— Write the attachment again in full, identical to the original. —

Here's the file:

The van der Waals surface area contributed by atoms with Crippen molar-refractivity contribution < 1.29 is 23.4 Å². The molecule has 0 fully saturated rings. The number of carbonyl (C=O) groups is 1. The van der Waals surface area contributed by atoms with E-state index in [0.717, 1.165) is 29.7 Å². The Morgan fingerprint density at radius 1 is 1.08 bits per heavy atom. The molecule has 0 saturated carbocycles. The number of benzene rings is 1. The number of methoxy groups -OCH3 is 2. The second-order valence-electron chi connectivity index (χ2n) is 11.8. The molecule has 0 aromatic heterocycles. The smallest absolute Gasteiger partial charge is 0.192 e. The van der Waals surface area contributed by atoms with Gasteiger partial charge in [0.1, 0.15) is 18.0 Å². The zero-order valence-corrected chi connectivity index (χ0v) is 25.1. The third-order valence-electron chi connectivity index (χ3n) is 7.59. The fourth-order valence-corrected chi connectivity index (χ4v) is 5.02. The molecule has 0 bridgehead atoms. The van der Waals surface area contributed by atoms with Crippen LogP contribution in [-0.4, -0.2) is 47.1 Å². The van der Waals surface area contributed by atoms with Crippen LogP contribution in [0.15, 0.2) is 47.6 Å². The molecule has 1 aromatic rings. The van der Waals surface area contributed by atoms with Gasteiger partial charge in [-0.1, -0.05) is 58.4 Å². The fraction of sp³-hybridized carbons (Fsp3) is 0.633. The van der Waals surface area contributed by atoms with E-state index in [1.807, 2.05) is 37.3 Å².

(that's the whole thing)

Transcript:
The van der Waals surface area contributed by atoms with Crippen molar-refractivity contribution < 1.29 is 23.4 Å². The molecule has 0 fully saturated rings. The number of carbonyl (C=O) groups is 1. The van der Waals surface area contributed by atoms with E-state index in [0.717, 1.165) is 29.7 Å². The Morgan fingerprint density at radius 1 is 1.08 bits per heavy atom. The molecule has 0 saturated carbocycles. The number of benzene rings is 1. The number of methoxy groups -OCH3 is 2. The second-order valence-electron chi connectivity index (χ2n) is 11.8. The molecule has 0 aromatic heterocycles. The smallest absolute Gasteiger partial charge is 0.192 e. The van der Waals surface area contributed by atoms with Gasteiger partial charge in [0.1, 0.15) is 18.0 Å². The zero-order valence-corrected chi connectivity index (χ0v) is 25.1. The third-order valence-electron chi connectivity index (χ3n) is 7.59. The fourth-order valence-corrected chi connectivity index (χ4v) is 5.02. The molecule has 0 bridgehead atoms. The van der Waals surface area contributed by atoms with Crippen LogP contribution in [-0.4, -0.2) is 47.1 Å². The van der Waals surface area contributed by atoms with Crippen LogP contribution in [0.15, 0.2) is 47.6 Å². The molecule has 1 aromatic rings. The van der Waals surface area contributed by atoms with Gasteiger partial charge in [-0.1, -0.05) is 58.4 Å². The fraction of sp³-hybridized carbons (Fsp3) is 0.633. The van der Waals surface area contributed by atoms with E-state index in [1.807, 2.05) is 37.3 Å².